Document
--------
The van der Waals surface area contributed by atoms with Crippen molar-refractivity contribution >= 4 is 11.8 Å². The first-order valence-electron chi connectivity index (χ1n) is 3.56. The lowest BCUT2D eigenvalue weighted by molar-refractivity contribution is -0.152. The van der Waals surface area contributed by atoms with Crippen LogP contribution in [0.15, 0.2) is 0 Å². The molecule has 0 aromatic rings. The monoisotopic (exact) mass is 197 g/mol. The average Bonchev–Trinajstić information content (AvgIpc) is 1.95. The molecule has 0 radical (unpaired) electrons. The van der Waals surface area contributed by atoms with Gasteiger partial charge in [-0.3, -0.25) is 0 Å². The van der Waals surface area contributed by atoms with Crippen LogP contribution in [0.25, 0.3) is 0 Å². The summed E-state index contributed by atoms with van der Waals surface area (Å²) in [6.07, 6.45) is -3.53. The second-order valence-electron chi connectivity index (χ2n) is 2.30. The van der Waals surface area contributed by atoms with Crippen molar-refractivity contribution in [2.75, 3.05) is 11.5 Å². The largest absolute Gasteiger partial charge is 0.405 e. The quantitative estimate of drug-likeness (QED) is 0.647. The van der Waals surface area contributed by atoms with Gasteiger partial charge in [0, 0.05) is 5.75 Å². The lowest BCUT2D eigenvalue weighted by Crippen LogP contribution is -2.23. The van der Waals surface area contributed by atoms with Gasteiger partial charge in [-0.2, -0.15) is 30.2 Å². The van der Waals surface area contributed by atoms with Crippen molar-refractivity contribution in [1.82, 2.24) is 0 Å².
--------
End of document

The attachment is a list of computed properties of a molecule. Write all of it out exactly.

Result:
The van der Waals surface area contributed by atoms with Crippen molar-refractivity contribution >= 4 is 11.8 Å². The first-order valence-electron chi connectivity index (χ1n) is 3.56. The lowest BCUT2D eigenvalue weighted by molar-refractivity contribution is -0.152. The van der Waals surface area contributed by atoms with Crippen LogP contribution in [0.15, 0.2) is 0 Å². The molecule has 0 aromatic rings. The monoisotopic (exact) mass is 197 g/mol. The average Bonchev–Trinajstić information content (AvgIpc) is 1.95. The molecule has 0 radical (unpaired) electrons. The van der Waals surface area contributed by atoms with Gasteiger partial charge in [-0.3, -0.25) is 0 Å². The van der Waals surface area contributed by atoms with Crippen LogP contribution in [0.25, 0.3) is 0 Å². The summed E-state index contributed by atoms with van der Waals surface area (Å²) in [6.07, 6.45) is -3.53. The second-order valence-electron chi connectivity index (χ2n) is 2.30. The van der Waals surface area contributed by atoms with Crippen molar-refractivity contribution in [2.75, 3.05) is 11.5 Å². The largest absolute Gasteiger partial charge is 0.405 e. The quantitative estimate of drug-likeness (QED) is 0.647. The van der Waals surface area contributed by atoms with Gasteiger partial charge in [0, 0.05) is 5.75 Å². The lowest BCUT2D eigenvalue weighted by Crippen LogP contribution is -2.23. The van der Waals surface area contributed by atoms with Gasteiger partial charge in [-0.2, -0.15) is 30.2 Å². The van der Waals surface area contributed by atoms with Crippen molar-refractivity contribution in [1.82, 2.24) is 0 Å².